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Rekenthaler Report

The Past Decade's Worst Alternative Investments

Some might succeed going forward, but not all.

Judgment Day
Retail alternative-investment funds, practically speaking, are 10 years old. Alternatives have long been in institutional portfolios, but they attracted little attention from retail buyers before the 2008 financial crash. After the disaster, however, the people craved protection, and the fund companies responded. Launching a spate of alternatives funds, they marketed the strategy hard.

The results, so far, have not been good. The problem is not just that the insurance was sold after the fire--a customary practice in investment management--but also that many of the alternatives have been flat-out losers. Even if U.S. stocks hadn't compounded by 13% annually during the decade of 2009 through 2018, those funds would have been poor choices.

Following are the five poorest alternative Morningstar Categories since 2009. For each category, I provide the trailing 10-year average annualized return, along with the number of times that the category beat the S&P 500 during the index's three weakest calendar years. (Scant gains in 2011 and 2015, and then a 4.4% loss during 2018.)

5) Multicurrency
Annualized return: 0%; 
1 for 3 against the S&P 500
There are three flavors of currency funds. Leveraged currency funds are for speculation. Single-currency funds are unleveraged and serve as substitutes for the foreign-exchange markets. Multicurrency funds are also unleveraged. Being more stable than single-currency funds, they are relatively painless devices for diversifying away from U.S. stock (and bond) market risk.

Unfortunately, they have also been profitless. Multicurrency funds delivered on their hope of low volatility. Over the decade, the category's worst calendar-year loss was just over 3%. Alas, the same was true of its best calendar-year gain. Multicurrency funds didn't lose much money, but they didn't make any either. Might as well have stashed your cash under a mattress.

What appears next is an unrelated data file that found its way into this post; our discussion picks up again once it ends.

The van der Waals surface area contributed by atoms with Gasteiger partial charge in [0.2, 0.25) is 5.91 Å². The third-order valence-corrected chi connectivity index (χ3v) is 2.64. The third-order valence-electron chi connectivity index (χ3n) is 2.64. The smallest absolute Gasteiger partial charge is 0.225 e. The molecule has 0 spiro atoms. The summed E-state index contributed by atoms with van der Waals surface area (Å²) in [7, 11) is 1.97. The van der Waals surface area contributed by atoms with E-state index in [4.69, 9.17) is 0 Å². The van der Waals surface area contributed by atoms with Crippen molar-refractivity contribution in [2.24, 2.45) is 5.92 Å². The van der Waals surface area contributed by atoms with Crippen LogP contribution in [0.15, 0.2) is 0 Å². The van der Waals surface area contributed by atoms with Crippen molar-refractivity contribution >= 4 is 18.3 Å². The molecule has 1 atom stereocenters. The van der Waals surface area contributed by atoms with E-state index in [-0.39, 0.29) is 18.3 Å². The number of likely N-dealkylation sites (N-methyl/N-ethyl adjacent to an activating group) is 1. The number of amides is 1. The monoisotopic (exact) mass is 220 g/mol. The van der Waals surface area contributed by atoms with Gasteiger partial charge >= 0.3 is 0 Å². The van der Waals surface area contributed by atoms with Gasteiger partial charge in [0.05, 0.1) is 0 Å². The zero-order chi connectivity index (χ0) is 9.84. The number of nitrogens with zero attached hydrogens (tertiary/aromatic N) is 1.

Their performance, at least in nominal terms, will improve when global interest rates rise. Whether they will turn a profit after inflation is less certain. One thing is for sure: With such low expected total returns, multicurrency funds had better be cheap. Even more than most, these funds cannot overcome steep expenses.

4) Market Neutral
Annualized return: 0%; 1 for 3 against the S&P 500
If you swapped the calendar-year returns for the market-neutral category with those of multicurrency funds, nobody would know the difference. As with the multicurrency group, market-neutral funds gently fluctuated around a mean of zero. (Perhaps they should be called "return-neutral" funds.) So gently that the category never gained nor lost as much as 3% in any year. One needs to pinch the funds to ensure that they are alive.

Although the performance was identical to multicurrency funds, I placed the market-neutral category one notch lower because, unlike with the aforementioned group, I see no hope for market-neutral funds. Multicurrency funds can fare well if global fixed-income thrives, or if the U.S. dollar suffers. The expected return for market-neutral funds, on the other hand, is perpetually the Treasury bill rate, minus fund expenses. That is the category's math, and it is not a pleasant equation.

3) Managed Futures
Annualized return: negative 1.6%; 0 for 3 against the S&P 500
What a disappointment. Managed-futures funds were the 2008 success, notching a 5% gain even as all stock funds, all lower-credit bond funds, and even many alternatives funds cratered. (The average hedge fund, for example, dropped 18% for the year.) The reason cited was that their performance was not related to their underlying holdings. It matters not if they held stock, bond, currency, or commodities futures, nor if those contracts rose or fell. Managed-futures funds profit from anticipating price movements.